A Dominican tech analyst slapped the Manhattan District Attorney's Office with a race bias lawsuit in a New York federal court, saying he was underpaid, called a monkey by his boss and eventually fired as punishment for complaining.
Workers at Amazon's Staten Island warehouse are taking their suit, which seeks to make the e-commerce giant increase COVID-19 protections, to the Second Circuit with their appeal of an order tossing the case, according to a Tuesday filing.
The head of a memorabilia auction company has redoubled his effort to convince a New York magistrate judge to bow out from a securities fraud case, objecting to the judge's refusal to exit the litigation because he worked for Debevoise & Plimpton LLP during the 1980s.
Upscale New York grocery chain Dean & DeLuca received approval Tuesday from a bankruptcy judge there for its Chapter 11 plan of reorganization arising from a global deal with its unsecured creditors and bank lenders.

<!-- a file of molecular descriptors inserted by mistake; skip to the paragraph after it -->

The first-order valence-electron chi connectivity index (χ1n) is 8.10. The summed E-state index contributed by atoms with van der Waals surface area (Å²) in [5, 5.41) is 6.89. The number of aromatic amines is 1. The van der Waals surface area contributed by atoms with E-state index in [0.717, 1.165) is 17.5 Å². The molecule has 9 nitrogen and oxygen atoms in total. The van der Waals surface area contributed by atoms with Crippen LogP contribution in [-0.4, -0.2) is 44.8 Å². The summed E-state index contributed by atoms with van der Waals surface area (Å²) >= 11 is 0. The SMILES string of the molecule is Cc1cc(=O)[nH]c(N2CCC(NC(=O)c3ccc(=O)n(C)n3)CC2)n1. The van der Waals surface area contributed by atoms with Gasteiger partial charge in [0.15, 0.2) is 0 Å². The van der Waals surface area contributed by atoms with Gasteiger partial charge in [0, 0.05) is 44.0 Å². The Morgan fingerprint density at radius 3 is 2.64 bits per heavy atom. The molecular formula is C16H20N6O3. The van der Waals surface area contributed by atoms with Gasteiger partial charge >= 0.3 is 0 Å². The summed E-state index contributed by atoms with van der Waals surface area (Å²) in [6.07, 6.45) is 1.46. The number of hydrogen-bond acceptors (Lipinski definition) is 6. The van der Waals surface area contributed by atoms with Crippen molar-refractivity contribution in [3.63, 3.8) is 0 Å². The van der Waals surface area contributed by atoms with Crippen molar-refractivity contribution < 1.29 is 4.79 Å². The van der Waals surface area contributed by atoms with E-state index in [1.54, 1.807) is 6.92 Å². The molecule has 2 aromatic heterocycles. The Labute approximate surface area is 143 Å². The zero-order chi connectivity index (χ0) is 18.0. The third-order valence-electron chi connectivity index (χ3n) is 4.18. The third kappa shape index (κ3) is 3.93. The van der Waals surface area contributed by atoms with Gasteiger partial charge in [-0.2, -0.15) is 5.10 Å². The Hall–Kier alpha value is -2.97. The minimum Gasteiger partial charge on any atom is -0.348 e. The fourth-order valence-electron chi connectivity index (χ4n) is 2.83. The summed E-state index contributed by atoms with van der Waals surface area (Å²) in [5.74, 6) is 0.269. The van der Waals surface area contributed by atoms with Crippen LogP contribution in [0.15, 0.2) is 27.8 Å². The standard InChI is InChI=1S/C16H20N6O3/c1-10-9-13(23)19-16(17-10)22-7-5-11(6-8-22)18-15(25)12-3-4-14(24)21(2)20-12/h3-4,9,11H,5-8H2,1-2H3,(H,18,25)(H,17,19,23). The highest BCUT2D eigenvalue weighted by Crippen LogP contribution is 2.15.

OxyContin maker Purdue Pharma LP's top officer entered guilty pleas Tuesday on behalf of the company to a three-count felony information detailing Purdue's long conspiracy to defeat federal opioid control programs and anti-kickback statutes, part of a wider $8.3 billion criminal and civil settlement with the U.S. Department of Justice.
Home Depot Inc. has agreed to pay $17.5 million and improve its data security to resolve a multistate investigation into a 2014 breach that exposed the credit card information of 40 million of its customers nationwide.